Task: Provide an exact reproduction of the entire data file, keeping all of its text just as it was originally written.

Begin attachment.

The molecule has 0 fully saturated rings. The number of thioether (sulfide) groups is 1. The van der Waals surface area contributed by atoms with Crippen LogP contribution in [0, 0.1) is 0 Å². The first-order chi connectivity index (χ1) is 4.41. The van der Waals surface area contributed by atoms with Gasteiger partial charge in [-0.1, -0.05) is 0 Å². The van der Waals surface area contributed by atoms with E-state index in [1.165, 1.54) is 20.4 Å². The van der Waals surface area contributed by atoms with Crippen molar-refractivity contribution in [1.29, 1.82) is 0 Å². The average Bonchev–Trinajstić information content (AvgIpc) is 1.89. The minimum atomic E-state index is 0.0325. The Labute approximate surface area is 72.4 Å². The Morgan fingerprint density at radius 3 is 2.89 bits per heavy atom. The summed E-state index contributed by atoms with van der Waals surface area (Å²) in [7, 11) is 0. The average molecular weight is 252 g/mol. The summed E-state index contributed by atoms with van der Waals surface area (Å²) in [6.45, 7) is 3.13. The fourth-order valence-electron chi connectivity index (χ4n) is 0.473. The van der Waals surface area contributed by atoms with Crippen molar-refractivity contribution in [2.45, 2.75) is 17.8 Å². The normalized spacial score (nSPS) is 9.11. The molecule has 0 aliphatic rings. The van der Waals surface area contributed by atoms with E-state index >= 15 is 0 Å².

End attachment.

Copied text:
The molecule has 0 fully saturated rings. The number of thioether (sulfide) groups is 1. The van der Waals surface area contributed by atoms with Crippen LogP contribution in [0, 0.1) is 0 Å². The first-order chi connectivity index (χ1) is 4.41. The van der Waals surface area contributed by atoms with Gasteiger partial charge in [-0.1, -0.05) is 0 Å². The van der Waals surface area contributed by atoms with E-state index in [1.165, 1.54) is 20.4 Å². The van der Waals surface area contributed by atoms with Crippen molar-refractivity contribution in [1.29, 1.82) is 0 Å². The average Bonchev–Trinajstić information content (AvgIpc) is 1.89. The minimum atomic E-state index is 0.0325. The Labute approximate surface area is 72.4 Å². The Morgan fingerprint density at radius 3 is 2.89 bits per heavy atom. The summed E-state index contributed by atoms with van der Waals surface area (Å²) in [7, 11) is 0. The average molecular weight is 252 g/mol. The summed E-state index contributed by atoms with van der Waals surface area (Å²) in [6.45, 7) is 3.13. The fourth-order valence-electron chi connectivity index (χ4n) is 0.473. The van der Waals surface area contributed by atoms with Crippen molar-refractivity contribution in [2.45, 2.75) is 17.8 Å². The normalized spacial score (nSPS) is 9.11. The molecule has 0 aliphatic rings. The van der Waals surface area contributed by atoms with E-state index >= 15 is 0 Å².